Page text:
100 Years Later, Revisiting Franz Kafka's 'The Trial' and World War I

Great War and Great Novel Both Defied Comprehension

A Troubling Metamorphosis: A statue dedicated to Franz Kafka in Prague.
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A Troubling Metamorphosis: A statue dedicated to Franz Kafka in Prague.

By Robert Zaretsky

Published April 28, 2014, issue of May 02, 2014.
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This year marks the centennial of two landmarks of modernity: World War I and Franz Kafka’s “The Trial.” Both events have their origins in 1914, but neither ever truly ended: Upon his death in 1924, Kafka left behind an unfinished manuscript, while the peacemakers at Versailles left behind an unresolved war. Beyond their incomplete natures, however, the two events have much else in common with one another, and with us as well.

Many claim that “The Trial” foretells the totalitarian ideologies that would soon engulf Europe. Perhaps. But at the very least, Kafka’s uncanny gift of clairvoyance also revealed the nature of the war that had only then begun to unfold.

On August 4, when Great Britain declared war on Germany, Henry James wrote that the modern age’s belief in progress had been given the lie: “To take it all now for what the treacherous years were all the while really making for and meaning is too tragic for any words.” Even more potent, however, is Kafka’s diary entry, written two days earlier: “Germany has declared war on Russia. — Swimming in the afternoon.” In a way, this was his preemptive response to James’s lamentation. Rather like Joseph K.’s reaction to his arrest — “Of course I’m surprised, but by no means greatly surprised” — it paralleled most Europeans’ response to the news of war. But Kafka, unlike James, knew better than to seek meaning in the unfolding events.

Of course, Kafka did not fight in the war he writes into his novel. Instead, he remained at his post in Prague as a lawyer with an accident insurance company. When he eventually tried to enlist, the medical examiners took one look at Kafka’s emaciated and consumptive frame and sent him packing. Yet the war nevertheless came to his native city. From the edges of the crowd, Kafka watched military marches and listened to patriotic speeches, noting that they were “well-organized and slated to be repeated every evening, twice tomorrow and Sunday.” All the while, he was increasingly isolated as Prague emptied of his friends, now mostly in uniform.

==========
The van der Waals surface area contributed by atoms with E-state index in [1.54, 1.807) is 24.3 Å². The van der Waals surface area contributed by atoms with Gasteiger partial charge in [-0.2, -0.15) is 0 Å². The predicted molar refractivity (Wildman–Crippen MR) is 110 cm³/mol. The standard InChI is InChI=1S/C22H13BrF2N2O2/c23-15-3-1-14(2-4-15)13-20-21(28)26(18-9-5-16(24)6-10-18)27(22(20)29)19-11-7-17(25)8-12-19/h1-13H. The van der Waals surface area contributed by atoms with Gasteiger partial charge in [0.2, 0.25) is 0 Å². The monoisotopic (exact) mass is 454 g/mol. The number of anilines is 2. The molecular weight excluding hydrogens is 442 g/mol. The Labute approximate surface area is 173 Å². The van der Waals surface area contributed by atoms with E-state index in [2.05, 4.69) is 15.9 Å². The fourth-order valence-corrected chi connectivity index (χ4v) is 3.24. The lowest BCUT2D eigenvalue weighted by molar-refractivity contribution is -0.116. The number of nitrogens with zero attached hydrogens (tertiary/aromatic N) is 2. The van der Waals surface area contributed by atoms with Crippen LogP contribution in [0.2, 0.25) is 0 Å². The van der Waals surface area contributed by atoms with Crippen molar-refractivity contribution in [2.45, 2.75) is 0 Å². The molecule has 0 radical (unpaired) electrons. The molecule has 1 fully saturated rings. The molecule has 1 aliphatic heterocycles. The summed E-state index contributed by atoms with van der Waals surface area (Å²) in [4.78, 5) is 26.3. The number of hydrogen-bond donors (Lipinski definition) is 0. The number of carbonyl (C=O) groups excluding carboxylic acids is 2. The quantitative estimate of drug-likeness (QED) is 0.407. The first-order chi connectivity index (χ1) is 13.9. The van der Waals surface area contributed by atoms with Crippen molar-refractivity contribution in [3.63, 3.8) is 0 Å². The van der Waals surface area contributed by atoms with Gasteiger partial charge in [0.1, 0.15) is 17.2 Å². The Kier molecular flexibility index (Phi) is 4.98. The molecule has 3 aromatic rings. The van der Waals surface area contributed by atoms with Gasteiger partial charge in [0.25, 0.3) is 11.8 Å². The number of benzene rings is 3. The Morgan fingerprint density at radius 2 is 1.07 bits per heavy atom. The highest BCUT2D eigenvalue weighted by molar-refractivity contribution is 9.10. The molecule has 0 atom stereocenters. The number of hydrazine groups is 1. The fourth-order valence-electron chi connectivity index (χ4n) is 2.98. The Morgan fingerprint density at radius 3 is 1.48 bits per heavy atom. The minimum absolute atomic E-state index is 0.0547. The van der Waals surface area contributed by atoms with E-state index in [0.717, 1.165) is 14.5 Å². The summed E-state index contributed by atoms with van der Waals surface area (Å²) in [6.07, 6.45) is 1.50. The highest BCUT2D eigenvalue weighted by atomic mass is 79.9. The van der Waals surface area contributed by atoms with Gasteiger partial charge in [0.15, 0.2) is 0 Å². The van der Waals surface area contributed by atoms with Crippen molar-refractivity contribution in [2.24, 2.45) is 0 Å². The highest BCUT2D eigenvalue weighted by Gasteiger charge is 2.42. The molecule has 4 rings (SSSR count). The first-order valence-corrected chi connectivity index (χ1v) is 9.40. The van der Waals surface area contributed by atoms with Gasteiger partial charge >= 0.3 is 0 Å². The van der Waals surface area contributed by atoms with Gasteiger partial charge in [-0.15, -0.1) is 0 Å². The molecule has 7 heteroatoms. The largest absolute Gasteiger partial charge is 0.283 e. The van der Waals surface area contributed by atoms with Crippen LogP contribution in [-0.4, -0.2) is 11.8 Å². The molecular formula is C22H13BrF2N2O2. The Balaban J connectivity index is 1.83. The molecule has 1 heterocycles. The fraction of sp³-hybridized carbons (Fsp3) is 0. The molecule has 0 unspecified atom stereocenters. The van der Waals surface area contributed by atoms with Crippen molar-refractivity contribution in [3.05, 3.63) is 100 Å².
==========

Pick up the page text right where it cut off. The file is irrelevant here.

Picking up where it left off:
What to do? Write, Kafka told himself — only writing, he insisted, could assist his “struggle for self-preservation.” And write he did. At the very moment the European powers called one another’s bluffs, Kafka’s diary recorded the birth of a character named “Joseph K.” The process of writing K.’s story, which developed into a novel — now titled “The Trial” — resembled the fortunes of the Austrian army, retreating as often as it advanced. Kafka lamented that his writing was either at a “standstill,” “[going] forward at a miserable crawl,” or that he had “come up against the last boundary.” As the number of Kafka’s chapters increased, he visited a model trench dug for the edification of civilians in the center of Prague. He noted that the pristine ditch contrasted with “the antlike movements of the crowd” swarming around it.


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